The Affordable Care Act’s birth control benefit, which was designed to help a large number of people of color access reproductive health care at no extra cost, is the latest victim of the Trump administration’s embrace of white Christian supremacy. Under the benefit, the number of women filling prescriptions for birth control pills quadrupled between 2012 and 2013, increasing from 1.2 million to 5.1 million. Birth control options are particularly important for Black and Latina women who experience unintended pregnancies at triple and double the rate of white women, respectively.
In addition, the benefit requires insurance plans to cover counseling. Comprehensive counseling services are needed in communities of color, which have been subjected to a long history of forced pregnancy, involuntary sterilization, and other violations of reproductive liberty that have led many women of color to distrust medical professionals and the industry as a whole. Such services allow women to choose the method that is best for them without making them feel pressured to use a certain kind of contraception method.
In many ways, the benefit addressed some of the deeply rooted needs of communities of color. These new Trump policies strip it away.
White Christian supremacists oppose the benefit because they falsely equate certain kinds of birth control with abortion and sexual promiscuity, leading them to oppose certain kinds of contraception coverage included in the Affordable Care Act by the Obama administration. In addition, the white Christian right has opposed efforts to increase access to contraception because its members see such programs as being designed to give a free subsidy to undeserving women of color—while the benefit is available to all women, it was designed by the Obama administration to help women “at risk” of having an unintended pregnancy, and many of these women are women of color.
In issuing his new rules, President Trump invoked the specter of “religious freedom” to promote and protect conservative Christian views and whiteness. But this strategy is far from new: It was used by white Christian supremacists in the ’70s and ’80s in efforts to protect the last remaining segregation academies—private, white-only schools that were created in response to the U.S. Supreme Court’s Brown v. Board of Education decision. In recent years, white Christian supremacists have resurrected religious liberty claims in response to the Affordable Care Act’s birth control benefit, as well as the 2015 Obergefell v. Hodges decision, which recognized a constitutional right to marry for same-sex couples.
And this rhetoric goes beyond the courts: Dozens of “religious freedom” bills have been proposed in Congress and in state legislatures. For instance, in 2015, Rep. Raúl Labrador (R-ID), one of the founders of the ultra-conservative GOP group the Freedom Caucus, sponsored a religious freedom bill called the First Amendment Defense Act (FADA), which would have permitted religious objectors to deny jobs, health care, and other benefits or services to those who have had sex outside marriage or those in same-sex marriages. If passed, FADA would have harmed those in the LGBTQ community. In addition, as documented in the report titled Unmarried and Unprotected: How Religious Liberty Bills Harm Pregnant People, Families, and Communities of Color, the law would have allowed religious objectors to discriminate against a large number of women of color who, for cultural, economic, and social reasons are more likely to become pregnant and raise families while unmarried.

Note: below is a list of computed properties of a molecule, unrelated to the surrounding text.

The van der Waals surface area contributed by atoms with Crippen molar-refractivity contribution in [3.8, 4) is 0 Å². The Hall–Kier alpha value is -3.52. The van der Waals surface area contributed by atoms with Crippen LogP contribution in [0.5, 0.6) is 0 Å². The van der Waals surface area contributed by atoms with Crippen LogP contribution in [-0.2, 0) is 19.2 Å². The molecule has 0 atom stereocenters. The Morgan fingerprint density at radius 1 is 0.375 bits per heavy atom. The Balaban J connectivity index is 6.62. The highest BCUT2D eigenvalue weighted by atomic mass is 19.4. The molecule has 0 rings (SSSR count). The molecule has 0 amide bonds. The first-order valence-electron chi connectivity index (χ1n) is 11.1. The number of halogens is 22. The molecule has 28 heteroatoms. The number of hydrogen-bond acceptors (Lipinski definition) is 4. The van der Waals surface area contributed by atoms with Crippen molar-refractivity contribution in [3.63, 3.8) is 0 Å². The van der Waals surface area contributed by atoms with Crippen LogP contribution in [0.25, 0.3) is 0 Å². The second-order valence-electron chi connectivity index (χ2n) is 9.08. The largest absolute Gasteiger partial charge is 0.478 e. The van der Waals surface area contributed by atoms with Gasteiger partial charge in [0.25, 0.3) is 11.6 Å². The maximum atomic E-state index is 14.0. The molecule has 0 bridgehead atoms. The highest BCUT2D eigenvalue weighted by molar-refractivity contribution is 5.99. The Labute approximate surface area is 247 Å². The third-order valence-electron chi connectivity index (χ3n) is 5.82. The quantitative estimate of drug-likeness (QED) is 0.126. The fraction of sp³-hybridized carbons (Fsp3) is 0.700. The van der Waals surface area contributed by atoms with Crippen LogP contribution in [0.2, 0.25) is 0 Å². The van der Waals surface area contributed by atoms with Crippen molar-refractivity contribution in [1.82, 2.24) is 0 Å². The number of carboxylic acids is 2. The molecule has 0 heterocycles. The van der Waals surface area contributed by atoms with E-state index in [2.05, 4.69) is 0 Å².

This type of legislation attempts to take America back to the social norms and values of the ’50s, when “good” and “moral” Americans were considered to be those who were white and married to someone of the opposite sex, Black people were confined to the back of the bus and considered sexual deviants, and those in the LGBTQ community had to stay closeted.
The ’50s is the era that Trump and his supporters refer to when they say “make America great again.”
These latest regulations are among a long list of policies created to preserve white Christian identity at the expense of vulnerable groups. The new rules argue that the birth control benefit is not needed because the government already has programs that provide “at-risk” women with contraceptive care and family planning services. However, the glaring contradiction here is that many of these programs are run by Planned Parenthood, which might soon be defunded by the administration and Congress. It should go without saying that white Christian supremacists have spearheaded the campaign to defund Planned Parenthood, an organization that has overwhelmingly benefited low-income women of color.
It is time to put an end to white Christian supremacy. Discrimination by any other name—even the name of God—is still discrimination.